Soap paste cure question

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PrairieLights

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I came up with a bright idea to just send my friend a supply of soap paste for her to dilute, rather than sending her bottles and bottles of my LS... But it dawned on me... do I cure the soap paste or the liquid soap? Oh my. My brain is not wrapping around this at the moment. SO, soap goddesses and dudes, when I send it to her, do I tell her to let the paste cure or to let the soap cure as she makes it prn???:shock:

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IrishLass

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Although all soap benefits from a cure, liquid soap is much different than bar soap in that respect, and other ways, too. It's made with KOH, it doesn't need to go through a process of evaporation (as a matter of fact- you'll want to keep it from evaporating), it's made to be diluted and bottled, etc.... For what it's worth, I'm able to use my liquid soap the same day I make it. As long as your paste does not zap, it is my opinion that it should be fine to send the paste to your friend and have her dilute it right away. Or, she can bag the paste and dilute it later. Either way is fine. :thumbup:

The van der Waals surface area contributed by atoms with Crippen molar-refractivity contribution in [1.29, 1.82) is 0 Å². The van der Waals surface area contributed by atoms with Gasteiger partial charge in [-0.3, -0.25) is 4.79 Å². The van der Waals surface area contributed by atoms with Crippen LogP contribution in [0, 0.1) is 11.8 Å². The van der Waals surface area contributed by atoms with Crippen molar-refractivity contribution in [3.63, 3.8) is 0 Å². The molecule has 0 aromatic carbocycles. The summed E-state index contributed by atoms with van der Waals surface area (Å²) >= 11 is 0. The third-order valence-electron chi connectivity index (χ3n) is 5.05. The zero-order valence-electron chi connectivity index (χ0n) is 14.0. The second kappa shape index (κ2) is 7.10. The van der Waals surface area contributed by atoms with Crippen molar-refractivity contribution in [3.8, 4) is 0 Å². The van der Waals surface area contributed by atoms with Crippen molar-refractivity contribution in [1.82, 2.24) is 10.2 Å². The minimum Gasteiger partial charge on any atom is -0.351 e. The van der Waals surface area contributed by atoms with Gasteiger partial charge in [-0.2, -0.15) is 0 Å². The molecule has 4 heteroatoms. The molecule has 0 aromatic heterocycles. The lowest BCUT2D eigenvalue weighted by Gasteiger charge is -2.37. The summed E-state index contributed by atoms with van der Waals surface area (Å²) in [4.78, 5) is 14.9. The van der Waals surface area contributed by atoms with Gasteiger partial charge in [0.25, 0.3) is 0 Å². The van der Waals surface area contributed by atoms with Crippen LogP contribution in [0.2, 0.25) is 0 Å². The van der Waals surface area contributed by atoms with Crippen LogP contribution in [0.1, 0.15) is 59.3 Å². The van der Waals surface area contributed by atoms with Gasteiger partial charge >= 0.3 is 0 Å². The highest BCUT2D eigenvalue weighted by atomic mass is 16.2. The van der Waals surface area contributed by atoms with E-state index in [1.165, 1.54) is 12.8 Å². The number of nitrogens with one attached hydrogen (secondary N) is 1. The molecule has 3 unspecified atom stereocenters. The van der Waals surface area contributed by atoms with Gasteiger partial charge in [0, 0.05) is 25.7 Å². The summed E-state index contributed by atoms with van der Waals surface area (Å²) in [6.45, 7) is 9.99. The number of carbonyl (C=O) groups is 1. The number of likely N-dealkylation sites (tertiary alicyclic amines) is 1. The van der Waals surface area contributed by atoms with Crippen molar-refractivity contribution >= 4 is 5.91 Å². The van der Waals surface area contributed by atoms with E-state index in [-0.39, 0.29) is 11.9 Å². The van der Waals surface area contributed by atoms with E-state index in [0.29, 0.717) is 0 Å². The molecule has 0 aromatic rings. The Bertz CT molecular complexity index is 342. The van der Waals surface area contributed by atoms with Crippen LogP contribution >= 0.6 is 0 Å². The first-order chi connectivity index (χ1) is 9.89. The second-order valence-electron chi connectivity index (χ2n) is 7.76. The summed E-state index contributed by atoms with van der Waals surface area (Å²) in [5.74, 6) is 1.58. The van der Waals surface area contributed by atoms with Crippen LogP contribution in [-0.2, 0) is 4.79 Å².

IrishLass :)
 

PrairieLights

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I have always made the paste, diluted it, and let it cure. I notice a big difference between 2 weeks later and 4 weeks later in the lathering. I have not ever made paste, stored it, and then diluted it...
So you think just letting her paste cure few weeks, then she would be able to dilute as needed and use right away?
 

cmzaha

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The paste really does not have to cure, just dilute and go. Like any soap, a cure time does not hurt it.
 

Susie

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I dilute mine immediately after the paste is zapless. But I have started sending my children undiluted soap paste in Ziploc bags. I just put 6-8 oz in each bag with dilution instructions written right on that bag. Depending on which recipe I use, that makes enough to fit in one of the ED lye bottles with foamer ready soap. Each of them have the correct bottles, and it saves me a bunch on shipping charges.
 

ngian

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I dilute mine immediately after the paste is zapless. But I have started sending my children undiluted soap paste in Ziploc bags. I just put 6-8 oz in each bag with dilution instructions written right on that bag. Depending on which recipe I use, that makes enough to fit in one of the ED lye bottles with foamer ready soap. Each of them have the correct bottles, and it saves me a bunch on shipping charges.